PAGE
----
21 Following
annehart

annehart

The ancient Egyptians had a 'test' for it

Rhio Barnhart, (U.C. Davis, retired) emailed me this transliteration and image of the pregnancy 'test' on April 27, 2011.

 

Some pregnant women may be trying to get grain seeds to grow by urinating on them in imitation of an ancient Egyptian pregnancy test. Perhaps the holistic test was 70 percent accurate. But don't try this at home.

 

The research continues to find out the source of the ancient Egyptian holistic pregnancy test. Basically, the dramatic increase in estrogen and progesterone during pregnancy is a natural hormone that somehow motivates grain seeds to sprout, for example barley and wheat grains, provided the plants also have water and soil to continue growing.

The earliest recorded pregnancy test has been found by archaeologists examining ancient Egyptian medical training documents using barley and wheat grains/seeds. The test dates from around 1350 B.C.E.

 

Archaeologists found a hieroglyphic document that when translated described how to find out whether someone is pregnant. The woman who thinks she may be pregnant urinates on wheat and barley whole grains/seeds.

 

The ancient papyrus translated something like, “If the barley seeds sprout or grow, it means a male child will be born. If the wheat sprouts and thrives, it means a female child will arrive in a few months.

 

If the barley and wheat grains never sprout and grow when a woman urinates on the grain seeds, the woman is not pregnant and therefore, will not give birth this time around. That part of the test that's 70% accurate is when either type of grains actually sprout and thrive when urinated upon by a pregnant woman, even in the earliest stages of pregnancy.

 

The ancient papyrus translated something like, “If the barley seeds sprout or grow, it means a male child will be born. If the wheat sprouts and thrives, it means a female child will arrive in a few months.

 

If the barley and wheat grains never sprout and grow when a woman urinates on the grain seeds, the woman is not pregnant and therefore, will not give birth this time around. That part of the test that's 70% accurate is when either type of grains actually sprout and thrive when urinated upon by a pregnant woman, even in the earliest stages of pregnancy.

 

Archaeologists actually tested the ancient Egyptian medicinal folklore in 1963. They had pregnant women do the test and found it to be 70 percent accurate. The reason why the ancient Egyptian and probably Sumerian test works is because the urine of pregnant women contains a high level of estrogen and progesterone, especially the estrogen that may help the grains to sprout.

Barley and wheat grains were a staple of the ancient Egyptian, Sumerian, Persian, and further back in time, even Neolithic diets throughout the grain belt--the Middle East and certain Mediterranean areas in ancient times. It might have existed back in Neolithic times when agriculture began and people experimented to see what might make barley and wheat grains sprout.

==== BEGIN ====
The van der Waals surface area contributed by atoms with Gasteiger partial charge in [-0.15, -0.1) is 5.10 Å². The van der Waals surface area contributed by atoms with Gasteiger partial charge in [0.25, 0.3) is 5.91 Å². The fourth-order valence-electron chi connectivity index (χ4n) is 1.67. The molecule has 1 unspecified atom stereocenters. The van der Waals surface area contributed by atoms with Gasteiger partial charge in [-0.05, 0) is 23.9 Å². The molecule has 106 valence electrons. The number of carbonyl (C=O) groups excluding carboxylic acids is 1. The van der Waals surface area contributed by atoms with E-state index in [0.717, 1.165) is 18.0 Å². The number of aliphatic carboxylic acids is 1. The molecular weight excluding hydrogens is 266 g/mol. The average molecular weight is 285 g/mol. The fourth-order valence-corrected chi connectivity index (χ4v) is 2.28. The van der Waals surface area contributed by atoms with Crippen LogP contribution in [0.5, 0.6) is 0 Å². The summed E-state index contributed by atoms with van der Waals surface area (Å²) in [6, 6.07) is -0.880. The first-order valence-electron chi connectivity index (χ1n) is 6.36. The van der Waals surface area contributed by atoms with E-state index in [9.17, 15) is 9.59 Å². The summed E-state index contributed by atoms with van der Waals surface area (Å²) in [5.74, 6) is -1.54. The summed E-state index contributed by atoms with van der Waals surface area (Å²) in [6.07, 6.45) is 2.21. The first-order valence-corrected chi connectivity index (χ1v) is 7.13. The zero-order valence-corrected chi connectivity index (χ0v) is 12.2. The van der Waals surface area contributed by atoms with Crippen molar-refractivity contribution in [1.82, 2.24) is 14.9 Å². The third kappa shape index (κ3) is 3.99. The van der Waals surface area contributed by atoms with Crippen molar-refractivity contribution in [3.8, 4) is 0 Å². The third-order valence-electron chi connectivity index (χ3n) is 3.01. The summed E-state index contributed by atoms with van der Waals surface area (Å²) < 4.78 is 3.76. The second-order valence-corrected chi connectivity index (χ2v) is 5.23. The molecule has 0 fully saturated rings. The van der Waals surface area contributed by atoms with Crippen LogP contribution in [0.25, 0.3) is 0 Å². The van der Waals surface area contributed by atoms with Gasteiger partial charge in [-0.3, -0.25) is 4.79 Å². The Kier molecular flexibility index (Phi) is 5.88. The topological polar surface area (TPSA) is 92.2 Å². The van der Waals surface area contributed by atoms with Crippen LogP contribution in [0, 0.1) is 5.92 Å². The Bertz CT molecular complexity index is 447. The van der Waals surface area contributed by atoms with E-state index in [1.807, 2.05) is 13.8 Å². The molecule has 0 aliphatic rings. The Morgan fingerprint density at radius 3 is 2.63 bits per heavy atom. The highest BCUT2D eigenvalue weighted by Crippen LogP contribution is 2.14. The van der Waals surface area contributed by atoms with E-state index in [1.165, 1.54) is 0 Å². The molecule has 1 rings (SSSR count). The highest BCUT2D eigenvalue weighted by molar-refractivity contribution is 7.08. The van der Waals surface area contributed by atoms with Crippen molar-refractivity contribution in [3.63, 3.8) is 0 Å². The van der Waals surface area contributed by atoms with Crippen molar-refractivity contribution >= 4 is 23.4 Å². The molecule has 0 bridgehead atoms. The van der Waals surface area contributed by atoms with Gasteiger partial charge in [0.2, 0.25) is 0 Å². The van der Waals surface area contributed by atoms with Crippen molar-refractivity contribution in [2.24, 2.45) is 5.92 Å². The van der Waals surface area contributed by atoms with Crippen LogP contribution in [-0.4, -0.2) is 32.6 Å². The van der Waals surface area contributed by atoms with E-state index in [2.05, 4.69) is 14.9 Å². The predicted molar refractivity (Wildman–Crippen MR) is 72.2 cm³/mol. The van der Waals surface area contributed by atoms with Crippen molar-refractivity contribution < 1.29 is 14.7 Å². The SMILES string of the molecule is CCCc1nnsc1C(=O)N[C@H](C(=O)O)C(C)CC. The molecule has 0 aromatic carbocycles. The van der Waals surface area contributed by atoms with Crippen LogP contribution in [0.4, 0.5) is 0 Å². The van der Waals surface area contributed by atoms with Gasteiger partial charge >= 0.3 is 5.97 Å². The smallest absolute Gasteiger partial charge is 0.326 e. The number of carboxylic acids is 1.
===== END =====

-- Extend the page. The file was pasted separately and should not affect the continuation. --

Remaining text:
Although the test won't really predict a baby's gender, the 70 percent accuracy rate is awe inspiring. Seems the grains sprouted when the pregnant women urinated on the seeds, but not when anyone else urinated on them who was not pregnant at the time.

Perhaps there was a shortage of water and fertile soil at the dawn of grain agriculture. What the test measured that predicted pregnancy had been the rise of hormones that help certain types of grains/edible seeds to sprout. If you're looking for a more modern pregnancy test information by a healthcare professional on how to take one, there's a video on YouTube: Family Health: Using a Home Pregnancy Test.

 

As far as the ancient Egyptian hieroglyphic source of this "fertilize the grains" pregnancy test, a class of University of California, Davis students recently translated this passage as part of their homework. For the reader's amusement, this is how it looks in the original. Rhio Barnhart, (U.C. Davis, retired) emailed me this transliteration of the pregnancy 'test' on April 27, 2011.

 

1. ky mAA msy.s{t} nn msy.s

Another way of seeing whether she is with child or not with child.

 

2. it bdt iwt.s{t} m mt.s{t}

Take barley and emmer, she should moisten them with her urine

iwt - vb prospective = moisten

 

3. ra nb mi binr mi Sat m arfy

every day like dates, like cakes in two sacks.

ra nb = every day

 

4. ir rwD.sn r Aw.sn iw.s{t} r mst

if they flourish in their entirety, she will be with child.

r Aw = in their entirety

iw - particle to allow .s{t} as subject

r - of futurity

 

5. ir rDw (var. rwD) it TAy pw

if the barley flourishes, then it is male

pw indicates a bi-partite nominal sentence

 

6. ir rwD bdt st pw

if the emmer flourishes, it is female

 

7. ir t m.sn rdw nn msy{t}.s{t}

if they do not flourish, she is not with child.

Check out my other Sacramento Examiner columns on nutrition, healthy trends, green health, women's issues, holistic health, and media & culture.